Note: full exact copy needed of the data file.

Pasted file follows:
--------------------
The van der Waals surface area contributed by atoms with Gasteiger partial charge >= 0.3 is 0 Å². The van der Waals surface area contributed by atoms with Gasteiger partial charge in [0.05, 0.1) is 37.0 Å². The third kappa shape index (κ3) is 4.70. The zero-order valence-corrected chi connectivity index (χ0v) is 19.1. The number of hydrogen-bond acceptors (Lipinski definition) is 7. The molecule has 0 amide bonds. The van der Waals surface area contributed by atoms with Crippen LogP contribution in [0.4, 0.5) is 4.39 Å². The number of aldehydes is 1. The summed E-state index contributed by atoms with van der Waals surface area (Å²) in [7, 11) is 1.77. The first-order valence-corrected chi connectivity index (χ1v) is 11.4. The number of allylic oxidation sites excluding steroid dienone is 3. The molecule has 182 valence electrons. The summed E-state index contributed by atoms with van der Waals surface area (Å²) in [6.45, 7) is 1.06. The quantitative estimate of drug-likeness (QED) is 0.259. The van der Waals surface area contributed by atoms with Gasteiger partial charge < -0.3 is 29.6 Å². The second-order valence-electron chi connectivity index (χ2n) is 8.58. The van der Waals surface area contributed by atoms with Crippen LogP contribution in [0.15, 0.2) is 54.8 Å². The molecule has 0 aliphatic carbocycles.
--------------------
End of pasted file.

The van der Waals surface area contributed by atoms with Gasteiger partial charge >= 0.3 is 0 Å². The van der Waals surface area contributed by atoms with Gasteiger partial charge in [0.05, 0.1) is 37.0 Å². The third kappa shape index (κ3) is 4.70. The zero-order valence-corrected chi connectivity index (χ0v) is 19.1. The number of hydrogen-bond acceptors (Lipinski definition) is 7. The molecule has 0 amide bonds. The van der Waals surface area contributed by atoms with Crippen LogP contribution in [0.4, 0.5) is 4.39 Å². The number of aldehydes is 1. The summed E-state index contributed by atoms with van der Waals surface area (Å²) in [7, 11) is 1.77. The first-order valence-corrected chi connectivity index (χ1v) is 11.4. The number of allylic oxidation sites excluding steroid dienone is 3. The molecule has 182 valence electrons. The summed E-state index contributed by atoms with van der Waals surface area (Å²) in [6.45, 7) is 1.06. The quantitative estimate of drug-likeness (QED) is 0.259. The van der Waals surface area contributed by atoms with Gasteiger partial charge < -0.3 is 29.6 Å². The second-order valence-electron chi connectivity index (χ2n) is 8.58. The van der Waals surface area contributed by atoms with Crippen LogP contribution in [0.15, 0.2) is 54.8 Å². The molecule has 0 aliphatic carbocycles.